Alzheimer’s Research & Therapy (Nov 2022)
Blood-based lipidomic signature of severe obstructive sleep apnoea in Alzheimer’s disease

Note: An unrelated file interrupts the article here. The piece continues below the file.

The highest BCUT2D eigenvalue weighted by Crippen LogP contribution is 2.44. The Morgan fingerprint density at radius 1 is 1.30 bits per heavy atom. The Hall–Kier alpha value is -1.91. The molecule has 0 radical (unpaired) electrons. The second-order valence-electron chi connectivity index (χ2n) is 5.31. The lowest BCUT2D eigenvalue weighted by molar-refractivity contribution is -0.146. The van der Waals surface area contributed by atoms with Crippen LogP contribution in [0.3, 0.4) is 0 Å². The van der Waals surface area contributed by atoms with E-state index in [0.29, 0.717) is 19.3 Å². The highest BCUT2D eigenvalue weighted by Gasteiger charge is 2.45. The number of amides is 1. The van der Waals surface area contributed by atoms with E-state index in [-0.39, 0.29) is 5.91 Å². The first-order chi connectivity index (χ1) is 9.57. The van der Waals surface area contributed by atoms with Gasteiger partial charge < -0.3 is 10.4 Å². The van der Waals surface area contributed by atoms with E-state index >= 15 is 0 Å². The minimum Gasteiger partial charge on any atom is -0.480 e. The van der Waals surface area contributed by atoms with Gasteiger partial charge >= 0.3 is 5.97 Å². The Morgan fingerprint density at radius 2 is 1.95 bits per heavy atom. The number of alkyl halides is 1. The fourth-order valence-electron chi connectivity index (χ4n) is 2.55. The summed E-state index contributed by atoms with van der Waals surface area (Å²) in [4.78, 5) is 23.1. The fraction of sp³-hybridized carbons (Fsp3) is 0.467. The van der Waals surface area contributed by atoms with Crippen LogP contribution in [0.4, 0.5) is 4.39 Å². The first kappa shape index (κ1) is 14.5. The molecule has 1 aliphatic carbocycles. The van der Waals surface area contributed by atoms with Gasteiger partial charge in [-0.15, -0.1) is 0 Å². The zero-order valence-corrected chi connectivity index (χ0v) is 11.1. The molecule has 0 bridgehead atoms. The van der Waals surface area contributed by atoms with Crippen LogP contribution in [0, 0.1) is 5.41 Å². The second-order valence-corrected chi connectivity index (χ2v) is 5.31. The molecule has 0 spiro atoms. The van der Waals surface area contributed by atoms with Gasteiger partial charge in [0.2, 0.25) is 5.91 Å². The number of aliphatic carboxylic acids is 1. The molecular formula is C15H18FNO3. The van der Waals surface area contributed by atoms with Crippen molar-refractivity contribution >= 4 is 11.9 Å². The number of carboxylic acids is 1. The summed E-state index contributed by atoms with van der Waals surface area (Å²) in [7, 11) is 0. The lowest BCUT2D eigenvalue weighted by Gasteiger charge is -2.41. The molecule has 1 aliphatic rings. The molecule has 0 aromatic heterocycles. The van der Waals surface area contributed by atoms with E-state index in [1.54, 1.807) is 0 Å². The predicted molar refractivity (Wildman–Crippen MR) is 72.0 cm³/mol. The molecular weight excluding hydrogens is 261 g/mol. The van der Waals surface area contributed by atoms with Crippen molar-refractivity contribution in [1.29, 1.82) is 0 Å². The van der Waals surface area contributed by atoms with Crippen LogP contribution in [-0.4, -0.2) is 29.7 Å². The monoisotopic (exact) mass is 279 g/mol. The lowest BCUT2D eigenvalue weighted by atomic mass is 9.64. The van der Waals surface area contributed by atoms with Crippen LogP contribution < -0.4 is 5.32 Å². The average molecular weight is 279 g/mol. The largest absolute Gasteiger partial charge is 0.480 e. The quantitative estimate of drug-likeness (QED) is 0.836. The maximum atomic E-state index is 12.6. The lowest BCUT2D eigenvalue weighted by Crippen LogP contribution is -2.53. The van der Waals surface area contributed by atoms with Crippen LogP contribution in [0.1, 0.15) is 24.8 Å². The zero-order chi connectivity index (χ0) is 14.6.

Abstract Background Obstructive sleep apnoea (OSA) is the most frequent form of sleep-disordered breathing in patients with Alzheimer’s disease (AD). Available evidence demonstrates that both conditions are independently associated with alterations in lipid metabolism. However, it is unknown whether the expression of lipids is different between AD patients with and without severe OSA. In this context, we examined the plasma lipidome of patients with suspected OSA, aiming to identify potential diagnostic biomarkers and to provide insights into the pathophysiological mechanisms underlying the disease. Methods The study included 103 consecutive patients from the memory unit of our institution with a diagnosis of AD. The individuals were subjected to overnight polysomnography (PSG) to diagnose severe OSA (apnoea-hypopnea index ≥30/h), and blood was collected the following morning. Untargeted plasma lipidomic profiling was performed using liquid chromatography coupled with mass spectrometry. Results We identified a subset of 44 lipids (mainly phospholipids and glycerolipids) that were expressed differently between patients with AD and severe and nonsevere OSA. Among the lipids in this profile, 30 were significantly correlated with specific PSG measures of OSA severity related to sleep fragmentation and hypoxemia. Machine learning analyses revealed a 4-lipid signature (phosphatidylcholine PC(35:4), cis-8,11,14,17-eicosatetraenoic acid and two oxidized triglycerides (OxTG(58:5) and OxTG(62:12)) that provided an accuracy (95% CI) of 0.78 (0.69–0.86) in the detection of OSA. These same lipids improved the predictive power of the STOP-Bang questionnaire in terms of the area under the curve (AUC) from 0.61 (0.50–0.74) to 0.80 (0.70–0.90). Conclusion Our results show a plasma lipidomic fingerprint that allows the identification of patients with AD and severe OSA, allowing the personalized management of these individuals. The findings suggest that oxidative stress and inflammation are potential prominent mechanisms underlying the association between OSA and AD.